### M Theory Lesson 295

A while back we looked at ways of counting constrained paths that give, say, Motzkin or Schroeder numbers.

The Catalan number $C(n)$ counts the number of vertices on an associahedron polytope in dimension $n-3$, which is labelled by an $n$-gon. The generalised Catalan numbers $C(p,n)$ are given by

$C(p,n) = \frac{1}{n - 1} B(p (n - 2); (n - 2))$

for the binomial coefficient $B(n;k)$. The usual Catalan numbers are recovered when $p=2$. For example, $C(5) = 5$ gives the $5$ vertices of the pentagon in dimension $2$. The case $p=2$ is for binary trees. $C(p,n)$ is related to $p$-ary trees. For example, in lesson 284 we looked at the case $p=3$, which divides polygons into square pieces. The generalised Catalan number $C(p,n)$ is also used to count the number of paths on a lattice (from the origin) lying below the line of slope $p-1$.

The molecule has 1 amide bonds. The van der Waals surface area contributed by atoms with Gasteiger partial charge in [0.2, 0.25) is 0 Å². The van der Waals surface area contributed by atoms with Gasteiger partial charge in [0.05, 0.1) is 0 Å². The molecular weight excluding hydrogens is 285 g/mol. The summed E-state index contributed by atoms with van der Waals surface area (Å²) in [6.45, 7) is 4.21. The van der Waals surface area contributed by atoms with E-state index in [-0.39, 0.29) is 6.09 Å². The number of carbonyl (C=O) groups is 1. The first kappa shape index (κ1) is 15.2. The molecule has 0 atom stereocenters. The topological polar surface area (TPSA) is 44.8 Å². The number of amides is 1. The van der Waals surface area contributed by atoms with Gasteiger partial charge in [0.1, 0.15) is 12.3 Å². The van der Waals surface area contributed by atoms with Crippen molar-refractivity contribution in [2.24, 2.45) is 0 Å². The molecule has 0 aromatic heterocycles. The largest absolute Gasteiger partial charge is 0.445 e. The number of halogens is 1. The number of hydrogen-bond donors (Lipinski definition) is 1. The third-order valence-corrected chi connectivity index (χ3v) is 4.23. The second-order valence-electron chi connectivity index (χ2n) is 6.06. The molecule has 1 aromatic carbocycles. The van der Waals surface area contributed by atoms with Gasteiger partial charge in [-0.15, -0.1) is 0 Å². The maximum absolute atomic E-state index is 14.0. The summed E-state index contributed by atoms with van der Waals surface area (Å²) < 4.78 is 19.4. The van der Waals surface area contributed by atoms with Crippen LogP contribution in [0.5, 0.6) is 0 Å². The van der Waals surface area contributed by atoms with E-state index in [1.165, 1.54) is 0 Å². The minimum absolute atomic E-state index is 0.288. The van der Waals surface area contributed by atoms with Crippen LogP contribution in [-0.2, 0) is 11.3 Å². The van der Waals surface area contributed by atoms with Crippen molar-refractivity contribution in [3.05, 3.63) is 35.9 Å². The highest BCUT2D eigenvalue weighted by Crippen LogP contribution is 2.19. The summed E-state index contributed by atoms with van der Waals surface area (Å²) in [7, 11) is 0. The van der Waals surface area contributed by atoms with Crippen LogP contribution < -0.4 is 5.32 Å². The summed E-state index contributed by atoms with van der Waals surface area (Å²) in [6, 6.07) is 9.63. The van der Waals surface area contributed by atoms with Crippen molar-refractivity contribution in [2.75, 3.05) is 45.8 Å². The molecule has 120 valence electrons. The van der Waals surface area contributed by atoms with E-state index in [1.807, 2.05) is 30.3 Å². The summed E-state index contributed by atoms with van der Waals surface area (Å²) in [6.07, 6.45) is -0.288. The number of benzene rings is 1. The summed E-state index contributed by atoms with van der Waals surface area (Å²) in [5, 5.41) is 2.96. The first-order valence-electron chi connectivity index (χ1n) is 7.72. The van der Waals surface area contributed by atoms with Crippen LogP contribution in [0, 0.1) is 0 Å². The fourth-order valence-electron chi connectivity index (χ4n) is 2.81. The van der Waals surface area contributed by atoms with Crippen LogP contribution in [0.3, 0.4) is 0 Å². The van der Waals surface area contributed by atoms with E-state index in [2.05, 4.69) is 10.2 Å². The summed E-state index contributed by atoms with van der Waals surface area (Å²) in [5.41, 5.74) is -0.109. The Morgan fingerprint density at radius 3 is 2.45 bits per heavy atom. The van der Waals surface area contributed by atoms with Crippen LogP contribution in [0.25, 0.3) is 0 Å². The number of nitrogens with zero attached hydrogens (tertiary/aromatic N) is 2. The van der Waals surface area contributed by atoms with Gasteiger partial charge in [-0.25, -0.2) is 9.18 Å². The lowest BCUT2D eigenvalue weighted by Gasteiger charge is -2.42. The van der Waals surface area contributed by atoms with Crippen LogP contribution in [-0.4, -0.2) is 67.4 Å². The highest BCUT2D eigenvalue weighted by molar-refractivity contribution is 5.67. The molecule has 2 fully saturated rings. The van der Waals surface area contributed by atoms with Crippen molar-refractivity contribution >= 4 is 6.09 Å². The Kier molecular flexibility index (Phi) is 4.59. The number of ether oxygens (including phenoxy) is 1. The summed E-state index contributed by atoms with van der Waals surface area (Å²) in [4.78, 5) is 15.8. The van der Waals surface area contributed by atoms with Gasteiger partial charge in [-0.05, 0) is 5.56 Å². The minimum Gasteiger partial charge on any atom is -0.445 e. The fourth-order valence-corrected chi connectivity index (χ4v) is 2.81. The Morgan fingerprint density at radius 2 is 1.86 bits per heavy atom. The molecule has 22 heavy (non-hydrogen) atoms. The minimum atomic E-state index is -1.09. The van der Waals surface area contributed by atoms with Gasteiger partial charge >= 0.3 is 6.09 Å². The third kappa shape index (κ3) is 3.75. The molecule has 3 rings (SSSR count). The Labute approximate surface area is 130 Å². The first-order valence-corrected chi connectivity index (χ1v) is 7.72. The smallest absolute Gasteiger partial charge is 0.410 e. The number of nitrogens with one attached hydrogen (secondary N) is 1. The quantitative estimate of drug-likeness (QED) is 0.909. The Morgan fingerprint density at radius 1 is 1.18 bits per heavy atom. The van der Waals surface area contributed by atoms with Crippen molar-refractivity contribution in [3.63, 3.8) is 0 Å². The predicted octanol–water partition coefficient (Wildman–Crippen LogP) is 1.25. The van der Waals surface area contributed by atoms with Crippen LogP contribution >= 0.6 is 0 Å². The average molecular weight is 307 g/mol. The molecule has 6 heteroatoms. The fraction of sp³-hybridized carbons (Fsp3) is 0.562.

The Catalan number $C(n)$ counts the number of vertices on an associahedron polytope in dimension $n-3$, which is labelled by an $n$-gon. The generalised Catalan numbers $C(p,n)$ are given by

$C(p,n) = \frac{1}{n - 1} B(p (n - 2); (n - 2))$

for the binomial coefficient $B(n;k)$. The usual Catalan numbers are recovered when $p=2$. For example, $C(5) = 5$ gives the $5$ vertices of the pentagon in dimension $2$. The case $p=2$ is for binary trees. $C(p,n)$ is related to $p$-ary trees. For example, in lesson 284 we looked at the case $p=3$, which divides polygons into square pieces. The generalised Catalan number $C(p,n)$ is also used to count the number of paths on a lattice (from the origin) lying below the line of slope $p-1$.

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